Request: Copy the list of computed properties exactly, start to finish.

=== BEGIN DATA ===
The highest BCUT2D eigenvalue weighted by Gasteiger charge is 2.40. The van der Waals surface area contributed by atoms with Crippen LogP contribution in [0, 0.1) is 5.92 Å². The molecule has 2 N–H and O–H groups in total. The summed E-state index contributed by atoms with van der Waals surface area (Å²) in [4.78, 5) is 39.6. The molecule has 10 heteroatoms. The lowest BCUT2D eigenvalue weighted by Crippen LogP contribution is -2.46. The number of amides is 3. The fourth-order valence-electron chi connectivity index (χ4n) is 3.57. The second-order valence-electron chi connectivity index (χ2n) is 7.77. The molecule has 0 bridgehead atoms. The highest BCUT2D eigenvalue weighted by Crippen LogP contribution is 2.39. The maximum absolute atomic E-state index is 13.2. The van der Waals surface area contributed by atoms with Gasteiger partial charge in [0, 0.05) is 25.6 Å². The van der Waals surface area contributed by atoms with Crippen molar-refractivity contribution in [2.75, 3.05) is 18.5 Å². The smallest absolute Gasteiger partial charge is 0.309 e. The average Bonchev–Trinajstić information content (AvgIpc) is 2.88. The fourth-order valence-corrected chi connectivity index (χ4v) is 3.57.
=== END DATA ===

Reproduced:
The highest BCUT2D eigenvalue weighted by Gasteiger charge is 2.40. The van der Waals surface area contributed by atoms with Crippen LogP contribution in [0, 0.1) is 5.92 Å². The molecule has 2 N–H and O–H groups in total. The summed E-state index contributed by atoms with van der Waals surface area (Å²) in [4.78, 5) is 39.6. The molecule has 10 heteroatoms. The lowest BCUT2D eigenvalue weighted by Crippen LogP contribution is -2.46. The number of amides is 3. The fourth-order valence-electron chi connectivity index (χ4n) is 3.57. The second-order valence-electron chi connectivity index (χ2n) is 7.77. The molecule has 0 bridgehead atoms. The highest BCUT2D eigenvalue weighted by Crippen LogP contribution is 2.39. The maximum absolute atomic E-state index is 13.2. The van der Waals surface area contributed by atoms with Gasteiger partial charge in [0, 0.05) is 25.6 Å². The van der Waals surface area contributed by atoms with Crippen molar-refractivity contribution in [2.75, 3.05) is 18.5 Å². The smallest absolute Gasteiger partial charge is 0.309 e. The average Bonchev–Trinajstić information content (AvgIpc) is 2.88. The fourth-order valence-corrected chi connectivity index (χ4v) is 3.57.